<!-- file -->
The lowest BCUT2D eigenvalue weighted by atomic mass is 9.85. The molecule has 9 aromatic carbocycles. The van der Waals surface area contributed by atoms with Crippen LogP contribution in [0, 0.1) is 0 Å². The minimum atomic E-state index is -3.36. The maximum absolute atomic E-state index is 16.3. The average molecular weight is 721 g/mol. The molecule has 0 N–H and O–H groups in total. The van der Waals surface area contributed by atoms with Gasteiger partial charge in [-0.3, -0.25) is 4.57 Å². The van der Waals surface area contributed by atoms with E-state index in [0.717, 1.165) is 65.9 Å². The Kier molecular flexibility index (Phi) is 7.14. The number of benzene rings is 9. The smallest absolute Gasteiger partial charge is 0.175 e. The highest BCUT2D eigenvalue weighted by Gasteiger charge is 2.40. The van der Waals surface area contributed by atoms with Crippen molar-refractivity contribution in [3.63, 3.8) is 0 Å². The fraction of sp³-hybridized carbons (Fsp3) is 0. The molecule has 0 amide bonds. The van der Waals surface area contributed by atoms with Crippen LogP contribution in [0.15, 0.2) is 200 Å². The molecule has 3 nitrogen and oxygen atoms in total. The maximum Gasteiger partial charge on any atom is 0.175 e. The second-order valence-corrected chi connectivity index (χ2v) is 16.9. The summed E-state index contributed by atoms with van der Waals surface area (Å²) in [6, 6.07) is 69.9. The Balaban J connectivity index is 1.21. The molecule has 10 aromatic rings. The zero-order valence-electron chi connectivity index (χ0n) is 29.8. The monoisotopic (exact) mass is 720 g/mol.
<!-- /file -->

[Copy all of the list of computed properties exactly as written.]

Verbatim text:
The lowest BCUT2D eigenvalue weighted by atomic mass is 9.85. The molecule has 9 aromatic carbocycles. The van der Waals surface area contributed by atoms with Crippen LogP contribution in [0, 0.1) is 0 Å². The minimum atomic E-state index is -3.36. The maximum absolute atomic E-state index is 16.3. The average molecular weight is 721 g/mol. The molecule has 0 N–H and O–H groups in total. The van der Waals surface area contributed by atoms with Gasteiger partial charge in [-0.3, -0.25) is 4.57 Å². The van der Waals surface area contributed by atoms with E-state index in [0.717, 1.165) is 65.9 Å². The Kier molecular flexibility index (Phi) is 7.14. The number of benzene rings is 9. The smallest absolute Gasteiger partial charge is 0.175 e. The highest BCUT2D eigenvalue weighted by Gasteiger charge is 2.40. The van der Waals surface area contributed by atoms with Crippen molar-refractivity contribution in [3.63, 3.8) is 0 Å². The fraction of sp³-hybridized carbons (Fsp3) is 0. The molecule has 0 amide bonds. The van der Waals surface area contributed by atoms with Crippen LogP contribution in [0.15, 0.2) is 200 Å². The molecule has 3 nitrogen and oxygen atoms in total. The maximum Gasteiger partial charge on any atom is 0.175 e. The second-order valence-corrected chi connectivity index (χ2v) is 16.9. The summed E-state index contributed by atoms with van der Waals surface area (Å²) in [6, 6.07) is 69.9. The Balaban J connectivity index is 1.21. The molecule has 10 aromatic rings. The zero-order valence-electron chi connectivity index (χ0n) is 29.8. The monoisotopic (exact) mass is 720 g/mol.